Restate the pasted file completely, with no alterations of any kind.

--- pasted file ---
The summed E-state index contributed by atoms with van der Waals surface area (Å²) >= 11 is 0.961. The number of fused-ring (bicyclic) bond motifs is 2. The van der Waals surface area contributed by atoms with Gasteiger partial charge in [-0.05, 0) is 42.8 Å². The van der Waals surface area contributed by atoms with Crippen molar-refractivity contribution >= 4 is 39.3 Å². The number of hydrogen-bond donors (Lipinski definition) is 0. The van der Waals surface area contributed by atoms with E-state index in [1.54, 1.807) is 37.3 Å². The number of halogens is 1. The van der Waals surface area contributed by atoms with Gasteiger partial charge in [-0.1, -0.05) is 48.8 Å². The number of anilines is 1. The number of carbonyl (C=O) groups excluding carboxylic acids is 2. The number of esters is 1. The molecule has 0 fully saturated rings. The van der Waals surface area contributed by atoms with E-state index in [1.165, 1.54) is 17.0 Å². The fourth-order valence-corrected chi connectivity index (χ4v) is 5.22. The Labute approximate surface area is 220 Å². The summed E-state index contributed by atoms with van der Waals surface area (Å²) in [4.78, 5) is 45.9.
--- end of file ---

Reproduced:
The summed E-state index contributed by atoms with van der Waals surface area (Å²) >= 11 is 0.961. The number of fused-ring (bicyclic) bond motifs is 2. The van der Waals surface area contributed by atoms with Gasteiger partial charge in [-0.05, 0) is 42.8 Å². The van der Waals surface area contributed by atoms with Crippen molar-refractivity contribution >= 4 is 39.3 Å². The number of hydrogen-bond donors (Lipinski definition) is 0. The van der Waals surface area contributed by atoms with E-state index in [1.54, 1.807) is 37.3 Å². The number of halogens is 1. The van der Waals surface area contributed by atoms with Gasteiger partial charge in [-0.1, -0.05) is 48.8 Å². The number of anilines is 1. The number of carbonyl (C=O) groups excluding carboxylic acids is 2. The number of esters is 1. The molecule has 0 fully saturated rings. The van der Waals surface area contributed by atoms with E-state index in [1.165, 1.54) is 17.0 Å². The fourth-order valence-corrected chi connectivity index (χ4v) is 5.22. The Labute approximate surface area is 220 Å². The summed E-state index contributed by atoms with van der Waals surface area (Å²) in [4.78, 5) is 45.9.